By Maurice Hart
THE CATHOLIC HERALD. unlike many overseas newspapers serving the same Faith, is independent of official control. If some cry "More's the pity" they are probably speaking for one of two reasons: either they don't like the way the paper is edited or they take the view that its existence is too dependent on advertisements and a subsidy would solve the problem.
Another view was given recently by the Incorporated Society of British Advertisers and the Institute of Practitioners in Advertising. They said that the policies of some papers rely far too heavily on advertising and too little on selling prices.
It said that when the inevitably higher costs of running the smaller-publishing operations have to be met mainly from advertising, a vicious circle is set up. Advertising rates have to be kept high, which makes such media uncompetitive with larger newspapers and television so that revenues are still further reduced.
Both organisations agreed that if selling prices were revised, the increase in revenue would permit these media to introduce more competitive advertising rates. However, they said it. seemed there was a fetish among publishers, for prestige reasons, of avoiding even marginal circulation losses, which generally follow a price increase.
The current economic squeeze has shown that the pulse of the religious Press in Britain, comprising abOut 25 journals, like that of the secular Press, fluctuates with the economic health of the nation.
It all depends on what proportion of advertising to editorial content the reader would like in his paper, and whether he would be prepared to pay more for his paper to lessen the paper's dependence on the advertiser. On the Continent, some papers do contain less advertising but then they cost more than twice the price of their British counterparts. The Austrian Catholic newspaper "Die Furche", for instance, costs more than Is., compared with the Catholic Herald's 6d.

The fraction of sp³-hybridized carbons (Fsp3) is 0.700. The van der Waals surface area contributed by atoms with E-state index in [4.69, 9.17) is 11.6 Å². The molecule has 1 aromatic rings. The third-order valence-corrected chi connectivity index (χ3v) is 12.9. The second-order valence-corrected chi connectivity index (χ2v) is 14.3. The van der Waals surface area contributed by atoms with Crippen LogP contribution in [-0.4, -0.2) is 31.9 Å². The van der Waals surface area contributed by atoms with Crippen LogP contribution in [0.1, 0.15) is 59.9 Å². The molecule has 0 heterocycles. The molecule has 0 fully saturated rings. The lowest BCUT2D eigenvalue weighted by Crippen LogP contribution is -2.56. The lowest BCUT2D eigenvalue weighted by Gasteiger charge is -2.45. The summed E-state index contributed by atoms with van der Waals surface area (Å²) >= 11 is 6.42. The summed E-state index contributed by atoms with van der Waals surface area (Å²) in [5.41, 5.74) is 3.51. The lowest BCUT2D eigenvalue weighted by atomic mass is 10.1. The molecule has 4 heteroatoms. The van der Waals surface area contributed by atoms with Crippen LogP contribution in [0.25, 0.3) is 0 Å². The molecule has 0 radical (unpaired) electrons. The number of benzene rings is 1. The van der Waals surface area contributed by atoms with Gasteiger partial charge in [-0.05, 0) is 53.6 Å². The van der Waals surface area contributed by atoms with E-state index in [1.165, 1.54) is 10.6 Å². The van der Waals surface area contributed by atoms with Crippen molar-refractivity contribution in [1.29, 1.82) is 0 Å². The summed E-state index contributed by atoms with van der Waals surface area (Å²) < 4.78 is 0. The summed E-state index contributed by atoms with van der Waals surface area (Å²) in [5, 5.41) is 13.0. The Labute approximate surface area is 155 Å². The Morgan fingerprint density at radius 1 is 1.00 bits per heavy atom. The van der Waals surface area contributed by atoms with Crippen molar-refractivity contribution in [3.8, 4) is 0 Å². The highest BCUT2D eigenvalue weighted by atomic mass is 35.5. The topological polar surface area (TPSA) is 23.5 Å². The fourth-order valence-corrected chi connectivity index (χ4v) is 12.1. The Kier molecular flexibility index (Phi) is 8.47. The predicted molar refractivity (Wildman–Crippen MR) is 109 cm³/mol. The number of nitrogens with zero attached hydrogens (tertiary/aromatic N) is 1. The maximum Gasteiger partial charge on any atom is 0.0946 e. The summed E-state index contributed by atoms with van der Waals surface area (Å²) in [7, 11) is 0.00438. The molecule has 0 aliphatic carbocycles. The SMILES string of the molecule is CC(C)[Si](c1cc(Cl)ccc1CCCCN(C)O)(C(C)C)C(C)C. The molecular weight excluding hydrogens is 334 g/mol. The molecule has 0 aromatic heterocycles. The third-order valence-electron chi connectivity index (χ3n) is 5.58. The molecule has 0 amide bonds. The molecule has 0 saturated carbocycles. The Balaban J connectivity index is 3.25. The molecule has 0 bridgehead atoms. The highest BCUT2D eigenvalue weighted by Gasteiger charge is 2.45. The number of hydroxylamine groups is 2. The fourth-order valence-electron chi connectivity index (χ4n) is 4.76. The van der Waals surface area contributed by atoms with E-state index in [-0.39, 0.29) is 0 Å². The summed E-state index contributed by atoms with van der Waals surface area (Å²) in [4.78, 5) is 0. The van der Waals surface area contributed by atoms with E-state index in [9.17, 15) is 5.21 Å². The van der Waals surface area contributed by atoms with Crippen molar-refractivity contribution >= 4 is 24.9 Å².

The proportion of adver tising in the Catholic Herald in the second half of last year was about 33 per cent, compared with about 40-45 per cent, in previous similar periods. This brought in 49 per cent of its revenue, against 51 per cent from sales. These figures assume significance when it is realised that out of the 6d. at which the Catholic Herald is sold, only just over 3d. is received by the publisher (nearly 3d. goes to the wholesaler and retailer) and this barely pays the printer's bill.
All other publishing costs — transporting the papers throughout the country, rent for offices, salaries. fees and other payments—have to be met from advertising revenue. This is the extent of its dependence.
It has 40 people on its London and Scottish staffs.
Its headquarters are in Fleet Street but it has . branch offices in Glasgow, Leeds and Dublin. Its group circulation is 96,145 and combining that of the Universe and Catholic Times it is estimated that one in 13 Catholics takes one of these papers.
One of the most admirable productions in the religious Press group is the Jewish Chronicle. It charges 9d. for an average of 52 tabloid-size pages, and although it sells 47 per cent of its space to advertisers the other 53 per cent covers a broader front than most of the Christian papers. For instance, it gives more than a page to provincial news, has a university news section. sport and club news, finance and industry section, and reports on art, ballet, the theatre and music.
It has branch offices in Manchester, Leeds and New York, and maintains a staff of 60. Its circulation is showing a slight increase.
The Church Times serves Anglicans but carries a regular article on Roman Catholic affairs. In fact, last week's issue contained an article by Ca rd i na 1 Heenan. The Methodist Recorder and the Baptist Times are also oldestablished newspapers. The Sunday Companion says it aims "to inform, entertain and spiritually advise readers belonging to all Protestant denominations, who are mainly conservative in outlook. We appeal to people of a senior generation."